Negro League Executives (4)
Effa Manley: Born March 27, 1897, in Philadelphia. Died April 16, 1981, in Los Angeles. Co-owned the Newark Eagles with her husband, Abe, handling scheduling, travel, payroll, promotions and contracts from 1936-1947. Active in the civil rights movement, she used the team to promote an Anti-Lynching Day at Ruppert Stadium In Newark, N.J. The Eagles, whose players included Hall of Famers Monte Irvin and Larry Doby, won the Negro Leagues World Series in 1946. She co-authored a book in 1973 on black baseball.
Alex Pompez: Born May 14, 1890, in Key West, Fla. Died March 14, 1974, in New York. Was an owner and league executive from 1916-50, then became a scout and director of international scouting for the New York and San Francisco Giants. He signed the Negro National League's first Puerto Rican, Dominican, Venezuelan, and Panamanian players. The roster of talent he introduced to the Negro and major leagues included future Hall of Famers Orlando Cepeda, Martin Dihigo, Juan Marichal, and Willie McCovey.
Cum Posey: Born June 20, 1890, in Homestand, Pa. Died March 28, 1946, in Pittsburgh. He was principal owner of the Homestead Grays during a baseball career from 1911-46 in which he was a player, manager, owner and club official. He played for the semipro Grays in 1911 and took control of the team in 1920. Accused of raiding other teams, he had 11 of 18 Negro Leagues Hall of Famers prior to this election playing for him.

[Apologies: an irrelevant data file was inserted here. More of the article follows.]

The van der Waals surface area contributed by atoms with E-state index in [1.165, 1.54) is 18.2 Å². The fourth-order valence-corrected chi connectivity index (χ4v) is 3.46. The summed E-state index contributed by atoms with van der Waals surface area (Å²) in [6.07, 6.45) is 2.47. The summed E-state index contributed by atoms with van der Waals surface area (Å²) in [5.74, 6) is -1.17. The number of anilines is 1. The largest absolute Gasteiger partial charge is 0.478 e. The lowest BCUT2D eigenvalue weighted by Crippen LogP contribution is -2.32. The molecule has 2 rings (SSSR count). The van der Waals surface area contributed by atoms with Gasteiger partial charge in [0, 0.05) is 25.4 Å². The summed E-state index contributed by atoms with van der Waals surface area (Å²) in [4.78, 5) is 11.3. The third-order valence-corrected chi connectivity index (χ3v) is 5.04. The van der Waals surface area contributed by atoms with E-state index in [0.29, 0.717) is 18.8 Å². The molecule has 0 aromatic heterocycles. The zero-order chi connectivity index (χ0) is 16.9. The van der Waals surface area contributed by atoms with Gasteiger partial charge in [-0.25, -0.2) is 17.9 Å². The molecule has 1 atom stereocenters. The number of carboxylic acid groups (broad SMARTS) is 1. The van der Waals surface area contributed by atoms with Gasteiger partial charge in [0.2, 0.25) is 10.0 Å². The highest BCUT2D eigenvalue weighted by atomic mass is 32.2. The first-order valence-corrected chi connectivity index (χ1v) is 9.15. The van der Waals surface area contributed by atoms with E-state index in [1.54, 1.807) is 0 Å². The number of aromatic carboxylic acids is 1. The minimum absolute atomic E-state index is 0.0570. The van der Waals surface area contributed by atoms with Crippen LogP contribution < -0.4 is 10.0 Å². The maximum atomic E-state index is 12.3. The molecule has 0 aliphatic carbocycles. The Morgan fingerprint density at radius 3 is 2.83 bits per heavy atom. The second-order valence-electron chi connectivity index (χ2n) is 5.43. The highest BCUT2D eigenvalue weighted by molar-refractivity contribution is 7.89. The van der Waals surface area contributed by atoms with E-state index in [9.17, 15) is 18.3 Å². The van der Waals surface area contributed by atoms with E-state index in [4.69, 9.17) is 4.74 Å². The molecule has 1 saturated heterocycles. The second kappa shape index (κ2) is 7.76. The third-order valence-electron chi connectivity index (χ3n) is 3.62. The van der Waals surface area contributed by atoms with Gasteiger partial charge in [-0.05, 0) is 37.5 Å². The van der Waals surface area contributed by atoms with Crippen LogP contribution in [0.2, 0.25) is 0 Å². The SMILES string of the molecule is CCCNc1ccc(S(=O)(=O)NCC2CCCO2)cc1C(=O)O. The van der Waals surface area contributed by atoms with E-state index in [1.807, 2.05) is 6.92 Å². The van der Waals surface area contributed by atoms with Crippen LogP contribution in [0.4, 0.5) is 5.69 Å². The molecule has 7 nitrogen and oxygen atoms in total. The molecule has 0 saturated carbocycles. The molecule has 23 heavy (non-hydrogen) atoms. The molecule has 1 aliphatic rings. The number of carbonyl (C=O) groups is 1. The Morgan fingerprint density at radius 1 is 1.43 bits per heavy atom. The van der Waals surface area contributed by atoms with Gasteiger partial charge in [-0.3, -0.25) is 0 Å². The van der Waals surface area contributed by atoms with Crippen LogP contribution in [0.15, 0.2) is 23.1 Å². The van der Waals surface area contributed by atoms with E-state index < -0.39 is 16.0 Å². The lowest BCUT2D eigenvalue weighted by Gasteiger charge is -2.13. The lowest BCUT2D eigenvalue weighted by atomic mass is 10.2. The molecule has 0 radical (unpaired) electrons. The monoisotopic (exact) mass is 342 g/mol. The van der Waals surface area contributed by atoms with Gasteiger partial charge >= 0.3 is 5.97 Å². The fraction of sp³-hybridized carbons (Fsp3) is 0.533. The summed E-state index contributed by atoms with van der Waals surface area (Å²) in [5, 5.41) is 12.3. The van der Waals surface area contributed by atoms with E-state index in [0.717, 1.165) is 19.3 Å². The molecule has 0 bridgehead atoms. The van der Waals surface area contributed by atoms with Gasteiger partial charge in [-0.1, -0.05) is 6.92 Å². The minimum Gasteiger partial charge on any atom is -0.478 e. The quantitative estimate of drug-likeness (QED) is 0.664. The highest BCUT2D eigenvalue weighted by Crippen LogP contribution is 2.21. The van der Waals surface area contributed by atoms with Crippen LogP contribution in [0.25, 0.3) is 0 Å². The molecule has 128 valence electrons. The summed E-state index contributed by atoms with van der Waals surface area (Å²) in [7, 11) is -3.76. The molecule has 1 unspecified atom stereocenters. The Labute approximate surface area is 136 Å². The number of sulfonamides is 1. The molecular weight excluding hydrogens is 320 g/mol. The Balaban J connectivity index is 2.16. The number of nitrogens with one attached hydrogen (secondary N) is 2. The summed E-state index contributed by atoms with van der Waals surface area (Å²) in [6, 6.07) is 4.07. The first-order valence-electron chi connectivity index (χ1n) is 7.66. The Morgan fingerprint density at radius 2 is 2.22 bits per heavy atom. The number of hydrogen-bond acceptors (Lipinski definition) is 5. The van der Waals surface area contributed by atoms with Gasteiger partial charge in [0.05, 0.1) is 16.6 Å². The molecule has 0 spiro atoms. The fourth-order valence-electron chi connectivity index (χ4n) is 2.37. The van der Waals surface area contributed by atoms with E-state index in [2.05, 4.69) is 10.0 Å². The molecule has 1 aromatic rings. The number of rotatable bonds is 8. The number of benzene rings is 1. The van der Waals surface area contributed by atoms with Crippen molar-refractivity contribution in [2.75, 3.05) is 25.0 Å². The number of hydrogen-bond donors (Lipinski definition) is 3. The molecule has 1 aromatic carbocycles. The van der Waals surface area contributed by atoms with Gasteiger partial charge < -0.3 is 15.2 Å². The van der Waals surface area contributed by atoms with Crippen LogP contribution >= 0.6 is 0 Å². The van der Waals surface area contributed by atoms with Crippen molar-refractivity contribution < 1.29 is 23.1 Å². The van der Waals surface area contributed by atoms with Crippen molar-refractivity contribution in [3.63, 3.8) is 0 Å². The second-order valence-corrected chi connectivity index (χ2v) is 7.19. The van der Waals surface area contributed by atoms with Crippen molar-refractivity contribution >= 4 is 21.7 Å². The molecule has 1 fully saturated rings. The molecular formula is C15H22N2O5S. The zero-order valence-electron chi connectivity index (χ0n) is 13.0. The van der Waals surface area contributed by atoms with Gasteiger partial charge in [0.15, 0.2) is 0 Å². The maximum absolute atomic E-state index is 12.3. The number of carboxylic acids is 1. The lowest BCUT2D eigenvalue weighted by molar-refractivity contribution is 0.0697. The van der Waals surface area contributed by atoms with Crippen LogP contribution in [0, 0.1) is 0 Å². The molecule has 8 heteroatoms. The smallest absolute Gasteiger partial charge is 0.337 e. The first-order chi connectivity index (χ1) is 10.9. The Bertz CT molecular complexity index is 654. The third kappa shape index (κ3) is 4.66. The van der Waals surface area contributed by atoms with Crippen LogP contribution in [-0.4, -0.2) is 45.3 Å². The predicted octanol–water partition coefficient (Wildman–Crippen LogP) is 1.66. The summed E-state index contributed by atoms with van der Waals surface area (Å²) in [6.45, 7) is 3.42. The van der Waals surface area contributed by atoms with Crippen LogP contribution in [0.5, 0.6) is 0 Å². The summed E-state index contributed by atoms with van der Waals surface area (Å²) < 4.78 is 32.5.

J.L. Wilkinson: Born May 14, 1878, in Algona, Iowa. Died Aug. 21, 1964, in Kansas City, Mo. Wilkinson, who was white, was principal owner of the Kansas City Monarchs from 1920-48, who won the Negro National League in 1923, 1924, 1926 and 1929, and the Negro American League from 1937-42 and in 1946. The Monarchs won the Negro World Series in 1924 and 1942. Among his players were Jackie Robinson, Ernie Banks, Elston Howard, Cool Papa Bell, Bill Foster, Satchel Paige, Bullet Rogan, Hilton Smith, Turkey Stearnes and Willie Wells.
Pre Negro Leagues Executive (1)
Sol White: Born June 12, 1868, in Bellaire, Ohio. Died Aug. 26, 1955, in Central Islip, N.Y. An infielder who played from 1887 until the early 1900s, he was with all-black teams in the official minor leagues from 1889-1891, batting.324 or higher each season. He co-founded the Philadelphia Giants in 1902 and co-owned, managed and played for his team for eight years. He wrote "Sol White's History of Colored Baseball," published in 1907, the first history of black baseball. He managed through 1926 and also wrote about baseball for newspapers that included the Cleveland Advocate, the Amsterdam News, the New York Age and the Pittsburgh Courier.